NEW YORK (CBS 2) -- For many New Yorkers, it will become a new place to remember, reflect and pay tribute to those who lost their lives on 9/11.
The September 11th Memorial Museum is taking shape below the World Trade Center site, and CBS 2's Chris Wragge got an up close look at what visitors will soon see there.
They will descend to the museum, seven stories below where the towers stood.
The unidentified remains of victims will be placed behind a wall at Memorial Hall, with the wall itself serving as a powerful symbol.
"The wall becomes the place that is a boundary remembering the dividing line between us and them," said Alice Greenwald, the museum director. "And that is the story of 9/11, because were people happened to be on 9/11 determined whether they lived or died."
Powerful artifacts will be displayed, including the last column left standing, a marker of the end of the recovery effort – covered in tributes from construction workers, rescue personnel and family members.
"The column for us represents the dignity of human response after 9/11," Greenwald said. "We honor those who died but we should also remember what happened on 9/12, and the months after and the days after."
Greenwald refers to the staircase that will be displayed in the museum as "the Survivor's Staircase," a means of escape for hundreds of people. She said it represents the endurance of those whose lives were saved, but it can also be viewed in a larger context.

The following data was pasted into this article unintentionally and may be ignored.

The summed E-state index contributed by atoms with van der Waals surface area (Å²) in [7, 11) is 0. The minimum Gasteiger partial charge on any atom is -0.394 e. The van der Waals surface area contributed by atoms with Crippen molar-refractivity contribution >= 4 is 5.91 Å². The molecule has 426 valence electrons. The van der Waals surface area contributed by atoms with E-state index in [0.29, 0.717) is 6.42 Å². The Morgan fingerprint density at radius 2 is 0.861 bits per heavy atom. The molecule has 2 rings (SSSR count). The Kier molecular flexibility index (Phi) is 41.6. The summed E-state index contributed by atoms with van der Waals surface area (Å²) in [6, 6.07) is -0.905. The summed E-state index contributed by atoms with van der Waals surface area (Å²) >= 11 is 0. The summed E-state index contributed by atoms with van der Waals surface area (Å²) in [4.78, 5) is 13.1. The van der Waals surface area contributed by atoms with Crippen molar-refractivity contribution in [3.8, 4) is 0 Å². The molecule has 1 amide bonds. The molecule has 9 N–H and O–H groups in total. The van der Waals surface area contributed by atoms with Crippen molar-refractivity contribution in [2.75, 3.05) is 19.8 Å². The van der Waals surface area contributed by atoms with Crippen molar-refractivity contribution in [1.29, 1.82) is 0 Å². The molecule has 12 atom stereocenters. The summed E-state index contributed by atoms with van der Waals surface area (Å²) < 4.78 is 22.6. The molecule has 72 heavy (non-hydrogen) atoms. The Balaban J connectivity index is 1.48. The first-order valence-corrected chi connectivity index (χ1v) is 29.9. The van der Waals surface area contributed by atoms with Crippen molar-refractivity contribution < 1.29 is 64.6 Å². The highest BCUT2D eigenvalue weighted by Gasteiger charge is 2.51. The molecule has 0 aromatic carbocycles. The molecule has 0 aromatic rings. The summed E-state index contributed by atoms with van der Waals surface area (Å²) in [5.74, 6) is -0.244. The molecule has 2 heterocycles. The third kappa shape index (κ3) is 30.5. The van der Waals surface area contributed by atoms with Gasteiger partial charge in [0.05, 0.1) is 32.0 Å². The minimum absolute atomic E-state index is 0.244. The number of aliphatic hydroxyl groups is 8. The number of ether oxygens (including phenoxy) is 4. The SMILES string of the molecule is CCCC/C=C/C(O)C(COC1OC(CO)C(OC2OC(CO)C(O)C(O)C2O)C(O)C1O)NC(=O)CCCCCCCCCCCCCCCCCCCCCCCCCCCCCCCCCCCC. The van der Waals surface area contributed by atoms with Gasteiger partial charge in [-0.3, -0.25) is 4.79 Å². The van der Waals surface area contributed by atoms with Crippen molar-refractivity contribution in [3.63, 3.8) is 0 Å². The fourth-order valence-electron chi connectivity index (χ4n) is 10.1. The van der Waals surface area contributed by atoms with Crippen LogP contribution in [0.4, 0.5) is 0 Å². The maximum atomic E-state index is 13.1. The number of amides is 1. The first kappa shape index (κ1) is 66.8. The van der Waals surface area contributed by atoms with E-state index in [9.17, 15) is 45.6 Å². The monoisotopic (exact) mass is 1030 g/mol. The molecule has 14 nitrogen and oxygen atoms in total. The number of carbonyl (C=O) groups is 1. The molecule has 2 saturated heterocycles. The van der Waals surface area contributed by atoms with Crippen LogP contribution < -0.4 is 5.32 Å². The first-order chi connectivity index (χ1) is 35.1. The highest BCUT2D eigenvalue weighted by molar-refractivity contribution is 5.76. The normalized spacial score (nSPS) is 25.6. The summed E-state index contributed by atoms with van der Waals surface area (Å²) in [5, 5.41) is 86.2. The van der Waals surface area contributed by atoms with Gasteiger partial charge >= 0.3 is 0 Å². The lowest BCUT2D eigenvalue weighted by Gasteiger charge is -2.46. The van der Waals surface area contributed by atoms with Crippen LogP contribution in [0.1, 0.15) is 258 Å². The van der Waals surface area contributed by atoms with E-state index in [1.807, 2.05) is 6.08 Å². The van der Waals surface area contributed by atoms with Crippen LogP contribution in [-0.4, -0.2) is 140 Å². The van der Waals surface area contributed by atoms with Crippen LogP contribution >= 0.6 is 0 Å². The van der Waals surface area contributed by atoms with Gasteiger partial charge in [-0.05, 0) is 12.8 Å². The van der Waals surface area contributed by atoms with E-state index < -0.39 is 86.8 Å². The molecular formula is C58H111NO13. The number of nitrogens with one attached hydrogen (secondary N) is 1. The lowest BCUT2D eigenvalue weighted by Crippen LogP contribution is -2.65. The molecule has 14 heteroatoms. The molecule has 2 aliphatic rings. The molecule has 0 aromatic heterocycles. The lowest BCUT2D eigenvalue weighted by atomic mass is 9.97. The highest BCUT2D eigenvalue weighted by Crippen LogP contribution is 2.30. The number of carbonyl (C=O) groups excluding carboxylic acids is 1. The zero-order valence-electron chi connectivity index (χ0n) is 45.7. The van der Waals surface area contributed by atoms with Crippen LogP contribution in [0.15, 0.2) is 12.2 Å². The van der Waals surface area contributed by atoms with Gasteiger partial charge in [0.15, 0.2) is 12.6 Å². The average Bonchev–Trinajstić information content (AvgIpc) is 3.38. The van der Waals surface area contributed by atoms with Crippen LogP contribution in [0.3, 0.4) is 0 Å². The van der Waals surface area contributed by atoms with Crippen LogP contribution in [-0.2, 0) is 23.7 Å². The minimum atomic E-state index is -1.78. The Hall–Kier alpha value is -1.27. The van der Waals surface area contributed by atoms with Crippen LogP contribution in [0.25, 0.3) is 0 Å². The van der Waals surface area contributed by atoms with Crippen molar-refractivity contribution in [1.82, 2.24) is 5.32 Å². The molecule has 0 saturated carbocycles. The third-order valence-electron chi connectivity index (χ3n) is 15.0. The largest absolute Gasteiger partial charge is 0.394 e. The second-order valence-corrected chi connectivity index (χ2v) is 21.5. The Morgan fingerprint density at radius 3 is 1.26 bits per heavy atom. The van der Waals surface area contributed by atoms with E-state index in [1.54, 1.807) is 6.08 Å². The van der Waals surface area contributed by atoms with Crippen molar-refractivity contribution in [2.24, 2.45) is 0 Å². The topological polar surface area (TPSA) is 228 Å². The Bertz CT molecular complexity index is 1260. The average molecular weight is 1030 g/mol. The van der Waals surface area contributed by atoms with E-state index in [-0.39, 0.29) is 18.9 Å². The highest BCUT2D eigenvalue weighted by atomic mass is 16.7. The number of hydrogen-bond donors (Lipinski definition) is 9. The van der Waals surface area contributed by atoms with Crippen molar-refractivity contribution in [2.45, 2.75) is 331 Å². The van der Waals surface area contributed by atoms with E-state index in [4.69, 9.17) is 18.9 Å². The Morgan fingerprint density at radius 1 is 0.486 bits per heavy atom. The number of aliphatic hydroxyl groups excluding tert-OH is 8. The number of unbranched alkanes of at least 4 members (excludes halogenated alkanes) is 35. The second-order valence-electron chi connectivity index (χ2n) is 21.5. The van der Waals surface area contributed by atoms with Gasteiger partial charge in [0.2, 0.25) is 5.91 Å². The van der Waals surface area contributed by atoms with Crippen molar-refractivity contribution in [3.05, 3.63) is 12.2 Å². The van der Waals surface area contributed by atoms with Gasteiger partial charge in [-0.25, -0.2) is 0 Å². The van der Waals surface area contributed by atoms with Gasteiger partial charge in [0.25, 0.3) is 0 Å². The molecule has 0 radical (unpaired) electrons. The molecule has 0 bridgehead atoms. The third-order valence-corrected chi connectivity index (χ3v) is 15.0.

"It allows us to make the point that all of us who live in the post 9/11 world live in a world that is defined by this event," said Greenwald. "In that sense, we're all survivors."
And the history of the World Trade Center is on display as well. The slurry wall, the original bedrock and the concrete and steel foundation plates from which the towers grew. Architects say you can't tell the story of 9/11 without telling the story of the towers.
"The Trade center was chosen as a target for many reasons," said architect Steven Davis. "It seems to me that the symbolism of the Trade Center is part of that reason."
Anthoula Katsimatides, whose brother died in the attacks, was moved by what she saw.
"I was overwhelmed with emotion," she said. "In my wildest dream I didn't think it would come to fruition as beautifully as it has."
Museum directors say they hope to honor those lost in a profound way by educating for the future and reminding us that in the face of the worst behavior, the best of humanity is also the legacy of 9/11.
"We remembering our capability for goodness," said Greenwald.
The Museum is scheduled to open in September 2012.
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